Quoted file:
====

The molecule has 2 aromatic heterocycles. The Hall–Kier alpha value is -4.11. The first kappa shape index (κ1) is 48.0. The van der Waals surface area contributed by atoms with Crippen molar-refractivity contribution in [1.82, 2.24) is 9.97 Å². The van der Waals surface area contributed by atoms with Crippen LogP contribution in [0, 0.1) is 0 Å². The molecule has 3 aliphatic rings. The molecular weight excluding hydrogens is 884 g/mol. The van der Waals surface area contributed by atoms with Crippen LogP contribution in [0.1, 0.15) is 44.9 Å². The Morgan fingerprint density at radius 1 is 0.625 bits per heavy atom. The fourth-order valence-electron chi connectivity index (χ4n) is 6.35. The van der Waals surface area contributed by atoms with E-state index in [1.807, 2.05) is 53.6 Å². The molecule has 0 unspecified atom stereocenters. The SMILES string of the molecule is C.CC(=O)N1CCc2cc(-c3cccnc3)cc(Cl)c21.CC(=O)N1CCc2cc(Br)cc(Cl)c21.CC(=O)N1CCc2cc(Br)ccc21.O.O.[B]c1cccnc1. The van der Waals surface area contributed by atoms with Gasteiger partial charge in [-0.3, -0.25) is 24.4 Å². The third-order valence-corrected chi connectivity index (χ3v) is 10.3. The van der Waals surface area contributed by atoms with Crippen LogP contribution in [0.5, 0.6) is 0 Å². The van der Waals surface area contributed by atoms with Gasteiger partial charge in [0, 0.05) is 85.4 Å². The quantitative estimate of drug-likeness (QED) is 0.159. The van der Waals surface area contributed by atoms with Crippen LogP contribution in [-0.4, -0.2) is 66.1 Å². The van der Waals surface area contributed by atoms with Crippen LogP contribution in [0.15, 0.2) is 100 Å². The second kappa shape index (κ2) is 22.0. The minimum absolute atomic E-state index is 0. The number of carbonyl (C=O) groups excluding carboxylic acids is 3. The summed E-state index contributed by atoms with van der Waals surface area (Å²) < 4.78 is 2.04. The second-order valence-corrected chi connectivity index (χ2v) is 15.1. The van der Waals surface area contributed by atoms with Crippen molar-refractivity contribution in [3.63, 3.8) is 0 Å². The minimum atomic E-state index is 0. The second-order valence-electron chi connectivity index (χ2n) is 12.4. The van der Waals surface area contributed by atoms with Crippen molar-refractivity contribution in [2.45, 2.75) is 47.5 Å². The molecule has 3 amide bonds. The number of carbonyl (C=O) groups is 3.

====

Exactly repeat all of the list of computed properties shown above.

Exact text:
The molecule has 2 aromatic heterocycles. The Hall–Kier alpha value is -4.11. The first kappa shape index (κ1) is 48.0. The van der Waals surface area contributed by atoms with Crippen molar-refractivity contribution in [1.82, 2.24) is 9.97 Å². The van der Waals surface area contributed by atoms with Crippen LogP contribution in [0, 0.1) is 0 Å². The molecule has 3 aliphatic rings. The molecular weight excluding hydrogens is 884 g/mol. The van der Waals surface area contributed by atoms with Crippen LogP contribution in [0.1, 0.15) is 44.9 Å². The Morgan fingerprint density at radius 1 is 0.625 bits per heavy atom. The fourth-order valence-electron chi connectivity index (χ4n) is 6.35. The van der Waals surface area contributed by atoms with E-state index in [1.807, 2.05) is 53.6 Å². The molecule has 0 unspecified atom stereocenters. The SMILES string of the molecule is C.CC(=O)N1CCc2cc(-c3cccnc3)cc(Cl)c21.CC(=O)N1CCc2cc(Br)cc(Cl)c21.CC(=O)N1CCc2cc(Br)ccc21.O.O.[B]c1cccnc1. The van der Waals surface area contributed by atoms with Gasteiger partial charge in [-0.3, -0.25) is 24.4 Å². The third-order valence-corrected chi connectivity index (χ3v) is 10.3. The van der Waals surface area contributed by atoms with Crippen LogP contribution in [0.5, 0.6) is 0 Å². The van der Waals surface area contributed by atoms with Gasteiger partial charge in [0, 0.05) is 85.4 Å². The quantitative estimate of drug-likeness (QED) is 0.159. The van der Waals surface area contributed by atoms with Crippen LogP contribution in [-0.4, -0.2) is 66.1 Å². The van der Waals surface area contributed by atoms with Crippen LogP contribution in [0.15, 0.2) is 100 Å². The second kappa shape index (κ2) is 22.0. The minimum absolute atomic E-state index is 0. The number of carbonyl (C=O) groups excluding carboxylic acids is 3. The summed E-state index contributed by atoms with van der Waals surface area (Å²) < 4.78 is 2.04. The second-order valence-corrected chi connectivity index (χ2v) is 15.1. The van der Waals surface area contributed by atoms with Crippen molar-refractivity contribution in [3.63, 3.8) is 0 Å². The minimum atomic E-state index is 0. The second-order valence-electron chi connectivity index (χ2n) is 12.4. The van der Waals surface area contributed by atoms with Crippen molar-refractivity contribution in [2.45, 2.75) is 47.5 Å². The molecule has 3 amide bonds. The number of carbonyl (C=O) groups is 3.